Dog days…

After a ridiculous amount of time in and out of the vet’s office, tests, retests, and the some more tests, the results are somewhat less conclusive than I would have hoped. The bottom line is this: Despite higher than normal protein levels in her urine, there doesn’t appear to be anything physically wrong with Maggie. She’s behaving normally and has no ill effects in terms of kidney, liver, or heart function. The phrase the vet used this morning was that it seemed likely that Maggie just has “an unusually high baseline on these tests.” I’m pretty sure that’s veterinary medicine’s way of saying the numbers aren’t right, but we have no idea why, but I let the nice vet off the hook without asking too many questions. As long as my pup is in good health and not from something causing long term damage, I’m content to leave well enough alone.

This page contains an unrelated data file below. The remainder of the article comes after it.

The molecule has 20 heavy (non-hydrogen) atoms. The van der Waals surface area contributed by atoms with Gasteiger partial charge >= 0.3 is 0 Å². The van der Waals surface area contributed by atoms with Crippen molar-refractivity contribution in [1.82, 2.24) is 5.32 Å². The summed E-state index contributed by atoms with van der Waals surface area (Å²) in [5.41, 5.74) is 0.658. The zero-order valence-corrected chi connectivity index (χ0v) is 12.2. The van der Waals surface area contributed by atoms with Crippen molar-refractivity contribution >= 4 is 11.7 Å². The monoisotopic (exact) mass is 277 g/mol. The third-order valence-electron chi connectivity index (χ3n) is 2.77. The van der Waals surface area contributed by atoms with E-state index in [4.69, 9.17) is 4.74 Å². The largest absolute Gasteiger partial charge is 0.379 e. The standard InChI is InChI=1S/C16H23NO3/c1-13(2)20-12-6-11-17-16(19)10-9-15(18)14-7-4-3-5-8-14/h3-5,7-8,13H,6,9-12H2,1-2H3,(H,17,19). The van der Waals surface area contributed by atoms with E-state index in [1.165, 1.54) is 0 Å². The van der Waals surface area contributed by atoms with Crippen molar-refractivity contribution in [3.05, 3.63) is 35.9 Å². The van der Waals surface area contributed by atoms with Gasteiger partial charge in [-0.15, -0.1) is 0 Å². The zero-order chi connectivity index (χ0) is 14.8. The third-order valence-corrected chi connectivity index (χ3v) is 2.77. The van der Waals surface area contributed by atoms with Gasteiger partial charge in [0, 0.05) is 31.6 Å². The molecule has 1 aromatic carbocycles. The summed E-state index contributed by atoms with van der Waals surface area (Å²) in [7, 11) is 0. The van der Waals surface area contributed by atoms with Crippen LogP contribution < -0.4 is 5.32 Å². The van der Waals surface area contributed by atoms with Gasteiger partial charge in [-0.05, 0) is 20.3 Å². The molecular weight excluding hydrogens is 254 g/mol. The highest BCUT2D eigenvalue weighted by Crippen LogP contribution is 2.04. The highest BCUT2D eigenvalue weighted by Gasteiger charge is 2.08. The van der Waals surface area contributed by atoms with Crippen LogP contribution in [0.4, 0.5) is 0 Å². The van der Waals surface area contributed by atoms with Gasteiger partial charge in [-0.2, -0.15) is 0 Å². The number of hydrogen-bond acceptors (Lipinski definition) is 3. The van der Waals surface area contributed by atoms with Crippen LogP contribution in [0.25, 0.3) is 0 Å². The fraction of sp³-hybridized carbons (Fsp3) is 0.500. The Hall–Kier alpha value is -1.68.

For now, I’m going to do some tinkering what her food and retry all these tests in six months to see if anything has changed. It’s not exactly the clean bill of health I usually look for from the vet, but at this point, but it seems like as good a negotiated settlement as I’m likely to get this time around. I’m mostly just pleased that we were able to rule out most of the worst case scenarios. Even so, this last week has been a bothersome reminder that I’m the single parent to two middle-aged children now. Neither one of them are pups anymore, regardless of how I still think of them in my own head. I’m not sure I like that at all.